In its report Internet Commerce in New Zealand, released at the end of 1998, research group IDC estimated Internet commerce activity here would reach US$108.2 million and by 2002 rocket to US$546.8 million. Medium to large local businesses were expected to account for US$36.5 million of e-commerce transactions in 1999. The percentage of on-line shoppers continued to grow rapidly from 17.8 percent in December 1997 to an estimated 31.1 percent by December 2002. IDC researcher Patrick Pilcher said B2B e-commerce was more manageable, with a closed universe of trading partners and regular, manageable transactions with benefits showing up immediately on the bottom line. It is going to become a key commercial differentiator resulting in a fundamental shift in the way people do business. He believed new packages from Telecom and Telstra offered a potent enabling option for small, medium, and large businesses. The new e-commerce offerings were essentially providing a cyber store into which customers could plug their product catalogue and HTML code for their Web pages.

Obstacles to e-commerce included not having the right banking clearance systems in place so overseas Internet shoppers could use credit cards to buy goods here and pay with their own local currency. This was seen as a deterrent to international shoppers who might want to buy in New Zealand. The ASB and BNZ were looking into solutions, but it was perceived as high cost and high risk, at a time when e-commerce was still finding its feet and issues like Y2K compliance were taking precedence. Many businesses were taking orders electronically but still requiring the traditional cheque in the mail or a 24-hour or seven-day hold while credit cards were processed and cleared manually. There was also the cost of transaction fees for businesses with high-volume, low-margin goods, and the proprietary nature of solutions geared to work with one bank and not others.

Woolworths was keen to move to electronic clearance but had difficulty with the business case. We wont take credit cards yet simply because of the two percent fee loading by the banks for on-line credit card transactions. We dont believe thats appropriate for this environment we operate at a 2 percent or less margin and dont want to have to put our prices up, said e-commerce manager Richard Harrison.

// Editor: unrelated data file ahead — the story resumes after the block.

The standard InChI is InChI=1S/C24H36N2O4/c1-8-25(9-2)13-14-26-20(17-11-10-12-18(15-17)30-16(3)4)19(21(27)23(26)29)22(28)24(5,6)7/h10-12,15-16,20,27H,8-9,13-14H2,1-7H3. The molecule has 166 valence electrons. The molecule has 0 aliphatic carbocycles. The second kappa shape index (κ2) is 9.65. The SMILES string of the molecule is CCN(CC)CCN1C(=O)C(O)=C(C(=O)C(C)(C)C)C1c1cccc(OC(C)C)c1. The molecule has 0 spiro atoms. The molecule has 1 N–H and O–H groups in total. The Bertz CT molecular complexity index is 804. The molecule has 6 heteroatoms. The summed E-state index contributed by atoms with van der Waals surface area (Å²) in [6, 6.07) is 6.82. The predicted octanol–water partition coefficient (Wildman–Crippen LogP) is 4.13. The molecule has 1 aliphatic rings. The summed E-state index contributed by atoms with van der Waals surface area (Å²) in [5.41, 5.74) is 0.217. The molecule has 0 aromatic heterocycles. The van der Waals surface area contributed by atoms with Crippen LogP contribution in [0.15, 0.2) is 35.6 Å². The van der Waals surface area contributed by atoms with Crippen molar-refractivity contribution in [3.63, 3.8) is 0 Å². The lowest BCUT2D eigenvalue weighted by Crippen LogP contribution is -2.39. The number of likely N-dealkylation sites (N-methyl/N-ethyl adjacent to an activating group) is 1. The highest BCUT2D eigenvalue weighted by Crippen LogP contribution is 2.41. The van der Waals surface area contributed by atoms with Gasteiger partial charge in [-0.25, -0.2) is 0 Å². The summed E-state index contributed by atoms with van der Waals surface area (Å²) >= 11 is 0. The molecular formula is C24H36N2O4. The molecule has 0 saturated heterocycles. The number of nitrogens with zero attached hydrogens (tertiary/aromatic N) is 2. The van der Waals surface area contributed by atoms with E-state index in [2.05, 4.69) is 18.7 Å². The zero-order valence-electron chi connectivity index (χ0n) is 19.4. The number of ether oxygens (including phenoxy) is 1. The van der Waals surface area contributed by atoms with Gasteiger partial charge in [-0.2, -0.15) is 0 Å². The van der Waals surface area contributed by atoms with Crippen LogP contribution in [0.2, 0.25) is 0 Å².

Incompatible systems internally and between businesses also presented a challenge to larger companies. Early in 1999, IT coordinator for the Fletcher Challenge building division, John Bunn, was examining the opportunities and threats. Fletchers saw great possibilities for combining buying power across the group and was examining the information systems needed to support that. We need to make the process efficient but we have so many ERP packages we have to think how we achieve a consistent approach across such a mixture of platforms.

E-commerce catalogue broadens

The Warehouse had also been involved in on-line trials from 1997. Clothing retailer EziBuy had 20 percent of its catalogue on-line, and Christchurch-based Estar On-line set up music site in 1999. The New Zealand Wool Groups Woolnet trading system provided a secure system for on-line deals, transferring funds from the buyers account until an agreed settlement date once goods had been delivered. Foodstuffs was taking the challenge seriously, having committed to swap from paper purchasing and hard copy invoicing systems to a full electronic system that could eventually encompass thousands of retailers and suppliers. Its Pak n Save and Four Square co-operatives planned to link into an e-commerce system over several years.

Rather than the expensive option of going with EDI, the standardised IP approach had removed huge costs from e-commerce. SAP, PeopleSoft, Baan, Oracle, and other competing business packages, which sought to dominate everything from manufacturing to warehouse, distribution and accounting functions, were rapidly reworking their high-end systems to handle Internet e-commerce for SMEs. Microsoft had the SME firmly in mind with its new BizTalk framework for e-commerce, promising recommended psychics all the tools to build and manage web sites for buying and selling, advertising, promoting, and accessing large database and catalogues on-line. Locally Advantage Group co-developed the Ezibuy secure e-commerce product with the BNZ. Glazier Systems had its Epas package and the ASB was using Microsoft technology. A stream of developers were building add-ons while Unisys, Cardinal, Terabyte, Zivo, and a dozen others were tightly focused on customising business web sites.

Ernst & Young was beginning to offer a worldwide service promising to get businesses on the Web within 30 days, and other accounting and consultancy firms were right behind them. Telecom had a new division engaged in building on-line commerce sites using its Business Builder and Commerce Builder products. Telstra had jumped in with secure buying and selling through Surelink, a secure financial settlement package it borrowed from its parent in Australia. Having provided Telstra with their payment details once, customers could trade at Surelink accredited sites. It was the first in a family of products including bill payment and B2B purchase ordering.

Despite the flurry of activity, Price Waterhouse Coopers Information Systems Risk Management division found Internet use was yet to enter the realms of revenue. In 19981999 New Zealands many businesses were still deciding how and where e-commerce would fit into their organisations. Only 13 percent were using the Internet for business transactions, which compared favourably with the United States and Canada. In all about 60 percent of New Zealand organisations were connected, with MIS departments leading the way (60 percent) followed by operational management (26 percent), sales and marketing (19 percent), clerical staff (13 percent), and executive management (13 percent).